Kenya’s courageous judges


Once again Kenya’s courts have intervened in the political process. Last year they forced a rerun of August’s flawed presidential election. Now the Supreme Court has lifted for fourteen days a government ban on three TV stations that were showing the staged inauguration of Raila Odinga, the failed presidential candidate in the still-flawed rerun of the vote.

With the exception of the country’s judges, no one is coming out of this political imbroglio with any credit. It seems clear that Kenya’s politicians, with their discreditable record of corruption, strong-arm tactics and inefficiency, need to take a long hard look at themselves and what they are doing to their country.

Odinga is most obviously at fault. He lost the August vote and had grounds to complain that the ruling party of Uhuru Kenyatta had used its incumbency to bend the election in its favor. The Kenyan High Court accepted his case that the Electoral Commission had failed in its duty to ensure a fair election. However, the new vote was called so quickly, in October, that it was clear from the outset that the Commission did not have enough time to put its house in order.

Odinga, therefore, called on his supporters to boycott the rerun. In any democracy, this is always a risky tactic. It means that an opponent’s victory will be seen as illegitimate, even if the election was conducted fairly. And indeed the second vote was clearly imperfect. However, it was not simply a matter of manipulation by the incumbent, Kenyatta. Odinga’s people were out in force seeking to frustrate the exercise. There was clear evidence of intimidation, not simply of voters but of election officials. Ballot boxes were not delivered to remote polling stations because the truck drivers who were bringing them were threatened and forced to stay away.

Odinga and his people were determined to ensure that there would be a low turnout, which would thus undermine the mandate that Kenyatta would receive. In the event only 39 percent of the electorate went to the polling stations.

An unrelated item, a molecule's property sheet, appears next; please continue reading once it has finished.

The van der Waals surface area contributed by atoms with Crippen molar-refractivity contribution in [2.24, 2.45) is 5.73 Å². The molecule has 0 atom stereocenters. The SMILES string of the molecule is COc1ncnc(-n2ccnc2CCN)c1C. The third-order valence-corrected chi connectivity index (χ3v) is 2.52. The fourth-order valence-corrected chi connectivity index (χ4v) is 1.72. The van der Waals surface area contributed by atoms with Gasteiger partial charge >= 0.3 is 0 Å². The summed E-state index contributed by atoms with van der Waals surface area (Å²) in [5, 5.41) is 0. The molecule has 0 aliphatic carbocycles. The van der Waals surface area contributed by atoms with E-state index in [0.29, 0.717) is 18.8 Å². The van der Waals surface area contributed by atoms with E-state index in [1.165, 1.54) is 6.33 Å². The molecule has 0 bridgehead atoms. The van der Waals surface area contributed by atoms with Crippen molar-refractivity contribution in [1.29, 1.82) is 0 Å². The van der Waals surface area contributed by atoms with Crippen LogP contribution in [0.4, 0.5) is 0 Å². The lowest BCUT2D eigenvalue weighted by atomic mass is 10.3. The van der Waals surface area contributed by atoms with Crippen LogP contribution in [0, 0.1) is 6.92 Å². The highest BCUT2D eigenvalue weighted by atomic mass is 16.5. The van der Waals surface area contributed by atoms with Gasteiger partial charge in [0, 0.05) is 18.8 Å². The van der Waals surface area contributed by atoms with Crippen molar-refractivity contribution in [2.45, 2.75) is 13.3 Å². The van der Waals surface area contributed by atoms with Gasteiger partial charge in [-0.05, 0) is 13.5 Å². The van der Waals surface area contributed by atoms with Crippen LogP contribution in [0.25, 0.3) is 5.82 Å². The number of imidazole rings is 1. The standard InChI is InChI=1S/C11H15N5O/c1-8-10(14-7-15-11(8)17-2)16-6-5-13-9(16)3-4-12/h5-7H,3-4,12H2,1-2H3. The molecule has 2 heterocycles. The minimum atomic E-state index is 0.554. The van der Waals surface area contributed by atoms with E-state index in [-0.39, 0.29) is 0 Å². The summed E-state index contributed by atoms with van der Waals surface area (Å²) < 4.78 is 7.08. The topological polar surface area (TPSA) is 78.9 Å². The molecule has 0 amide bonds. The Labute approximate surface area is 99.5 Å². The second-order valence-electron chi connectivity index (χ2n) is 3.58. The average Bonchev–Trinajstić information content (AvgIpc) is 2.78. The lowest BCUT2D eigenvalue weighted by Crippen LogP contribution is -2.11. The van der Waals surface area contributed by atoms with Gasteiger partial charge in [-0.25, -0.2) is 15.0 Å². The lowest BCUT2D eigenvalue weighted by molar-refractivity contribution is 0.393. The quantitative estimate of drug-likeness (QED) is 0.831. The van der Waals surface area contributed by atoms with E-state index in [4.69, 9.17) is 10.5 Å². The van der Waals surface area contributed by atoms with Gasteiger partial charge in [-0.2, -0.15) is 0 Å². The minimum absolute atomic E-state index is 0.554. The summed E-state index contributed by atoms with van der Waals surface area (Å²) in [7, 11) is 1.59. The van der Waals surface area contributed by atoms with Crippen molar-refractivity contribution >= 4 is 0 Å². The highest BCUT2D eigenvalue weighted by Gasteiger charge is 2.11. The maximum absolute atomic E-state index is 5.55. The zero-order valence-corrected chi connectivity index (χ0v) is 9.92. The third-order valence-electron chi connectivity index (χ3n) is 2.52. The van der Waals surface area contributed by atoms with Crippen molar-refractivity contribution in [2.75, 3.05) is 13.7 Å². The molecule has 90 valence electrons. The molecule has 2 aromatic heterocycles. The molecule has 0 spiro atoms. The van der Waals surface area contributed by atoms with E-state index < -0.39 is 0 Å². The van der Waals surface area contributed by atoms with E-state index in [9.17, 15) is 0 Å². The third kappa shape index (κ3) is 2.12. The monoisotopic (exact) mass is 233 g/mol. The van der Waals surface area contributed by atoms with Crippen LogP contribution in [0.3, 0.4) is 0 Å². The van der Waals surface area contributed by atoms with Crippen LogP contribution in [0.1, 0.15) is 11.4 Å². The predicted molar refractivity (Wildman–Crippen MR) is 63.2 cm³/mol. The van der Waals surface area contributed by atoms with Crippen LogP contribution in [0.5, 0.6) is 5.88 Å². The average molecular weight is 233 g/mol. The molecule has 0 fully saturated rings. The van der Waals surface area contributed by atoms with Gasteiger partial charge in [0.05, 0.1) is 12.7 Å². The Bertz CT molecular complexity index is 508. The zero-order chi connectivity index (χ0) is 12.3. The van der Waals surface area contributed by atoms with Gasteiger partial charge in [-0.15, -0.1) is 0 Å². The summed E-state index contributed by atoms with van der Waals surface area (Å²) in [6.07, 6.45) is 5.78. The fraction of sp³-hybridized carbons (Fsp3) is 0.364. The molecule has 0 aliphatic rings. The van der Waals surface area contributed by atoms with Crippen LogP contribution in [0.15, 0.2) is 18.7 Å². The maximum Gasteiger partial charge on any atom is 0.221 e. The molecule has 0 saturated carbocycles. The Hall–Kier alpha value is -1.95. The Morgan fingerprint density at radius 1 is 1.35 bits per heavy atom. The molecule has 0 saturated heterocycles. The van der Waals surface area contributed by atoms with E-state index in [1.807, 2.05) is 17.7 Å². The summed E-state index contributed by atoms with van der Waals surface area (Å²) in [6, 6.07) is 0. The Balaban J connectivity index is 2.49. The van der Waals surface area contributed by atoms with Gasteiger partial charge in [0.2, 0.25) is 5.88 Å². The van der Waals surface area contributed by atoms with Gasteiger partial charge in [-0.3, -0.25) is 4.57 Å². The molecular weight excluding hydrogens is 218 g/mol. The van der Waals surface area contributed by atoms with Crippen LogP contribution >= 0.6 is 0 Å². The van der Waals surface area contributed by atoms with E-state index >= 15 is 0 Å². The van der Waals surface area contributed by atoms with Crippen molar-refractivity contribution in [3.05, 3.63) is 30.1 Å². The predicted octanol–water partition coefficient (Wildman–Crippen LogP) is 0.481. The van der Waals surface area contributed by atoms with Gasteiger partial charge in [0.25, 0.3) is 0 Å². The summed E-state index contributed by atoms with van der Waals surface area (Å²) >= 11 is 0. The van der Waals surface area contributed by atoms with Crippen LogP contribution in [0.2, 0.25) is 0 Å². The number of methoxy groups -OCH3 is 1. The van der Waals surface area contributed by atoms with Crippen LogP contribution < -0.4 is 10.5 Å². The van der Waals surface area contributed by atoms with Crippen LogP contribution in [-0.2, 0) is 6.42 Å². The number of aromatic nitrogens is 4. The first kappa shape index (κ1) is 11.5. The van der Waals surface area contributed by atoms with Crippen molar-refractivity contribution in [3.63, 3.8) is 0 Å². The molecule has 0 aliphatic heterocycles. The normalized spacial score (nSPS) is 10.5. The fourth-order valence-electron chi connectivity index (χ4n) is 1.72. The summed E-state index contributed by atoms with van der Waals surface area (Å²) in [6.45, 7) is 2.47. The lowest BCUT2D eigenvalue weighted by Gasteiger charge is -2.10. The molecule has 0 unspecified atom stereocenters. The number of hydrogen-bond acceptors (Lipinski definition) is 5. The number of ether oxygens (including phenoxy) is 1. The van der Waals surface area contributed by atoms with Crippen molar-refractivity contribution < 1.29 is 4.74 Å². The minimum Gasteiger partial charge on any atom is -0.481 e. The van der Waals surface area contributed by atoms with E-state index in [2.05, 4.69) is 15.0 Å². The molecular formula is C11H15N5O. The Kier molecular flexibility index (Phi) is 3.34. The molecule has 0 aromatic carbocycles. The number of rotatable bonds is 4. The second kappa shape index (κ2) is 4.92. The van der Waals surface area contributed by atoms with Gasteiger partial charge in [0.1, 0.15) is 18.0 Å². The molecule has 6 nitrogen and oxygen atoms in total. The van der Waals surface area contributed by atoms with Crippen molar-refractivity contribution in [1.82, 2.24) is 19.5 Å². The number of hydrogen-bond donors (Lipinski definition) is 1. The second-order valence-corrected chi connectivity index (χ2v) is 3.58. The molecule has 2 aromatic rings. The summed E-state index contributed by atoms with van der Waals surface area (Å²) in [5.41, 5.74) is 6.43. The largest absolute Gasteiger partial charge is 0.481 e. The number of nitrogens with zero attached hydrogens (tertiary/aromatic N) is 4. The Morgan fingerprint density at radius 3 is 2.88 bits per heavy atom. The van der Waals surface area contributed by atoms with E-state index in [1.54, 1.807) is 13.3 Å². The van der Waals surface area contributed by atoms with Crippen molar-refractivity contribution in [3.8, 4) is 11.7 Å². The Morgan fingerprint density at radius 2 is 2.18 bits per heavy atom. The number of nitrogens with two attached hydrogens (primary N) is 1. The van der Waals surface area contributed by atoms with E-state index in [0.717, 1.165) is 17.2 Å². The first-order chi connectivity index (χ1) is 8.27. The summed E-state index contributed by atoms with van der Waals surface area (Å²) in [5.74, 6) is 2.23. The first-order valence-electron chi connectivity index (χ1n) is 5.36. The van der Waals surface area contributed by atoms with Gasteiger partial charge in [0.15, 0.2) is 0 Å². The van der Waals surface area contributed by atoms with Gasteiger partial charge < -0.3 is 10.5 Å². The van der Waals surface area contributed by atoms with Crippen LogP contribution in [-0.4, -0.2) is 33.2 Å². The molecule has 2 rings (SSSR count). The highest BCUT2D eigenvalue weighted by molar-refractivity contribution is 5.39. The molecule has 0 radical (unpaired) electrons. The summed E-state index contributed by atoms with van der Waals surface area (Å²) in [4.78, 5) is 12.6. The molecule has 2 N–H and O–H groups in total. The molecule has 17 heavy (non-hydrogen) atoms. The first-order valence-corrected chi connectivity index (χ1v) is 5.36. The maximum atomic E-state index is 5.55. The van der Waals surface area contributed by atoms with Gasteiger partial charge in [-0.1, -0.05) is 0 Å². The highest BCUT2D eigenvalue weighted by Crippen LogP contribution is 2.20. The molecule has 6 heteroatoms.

To cap this distortion of the political process, on Tuesday Odinga pressed ahead with the farce of a ceremony in which he inaugurated himself as president, with one of his members of parliament, TJ Kajwang, dressing in a wig and gown as if he were the chief justice.

Kajwang has since been arrested and the government is talking about charging Odinga and his top aides with treason. The opposition leader must have realized that this would be the likely outcome of his actions. At Tuesday’s “inauguration”, he declared himself to be the “Peoples’ President”. Nothing could be further from the truth. If he was genuinely concerned for the welfare of Kenyans he would not have edged his country back toward the vicious confrontations of 2007’s election which left 1,300 people dead and more than 650,000 people displaced.

Kenya is one of Africa’s more go-ahead and prosperous countries. But it is deeply divided. Corruption disfigures the political process. Political leaders seem more interested in shoving their heads into the trough than in steering a vibrant economy toward greater growth. Above this morass of deadly political infighting, the country’s judges have had the courage to mark out a path of moderation. Kenya’s leaders would do well to heed their example and put the common good before their own interests.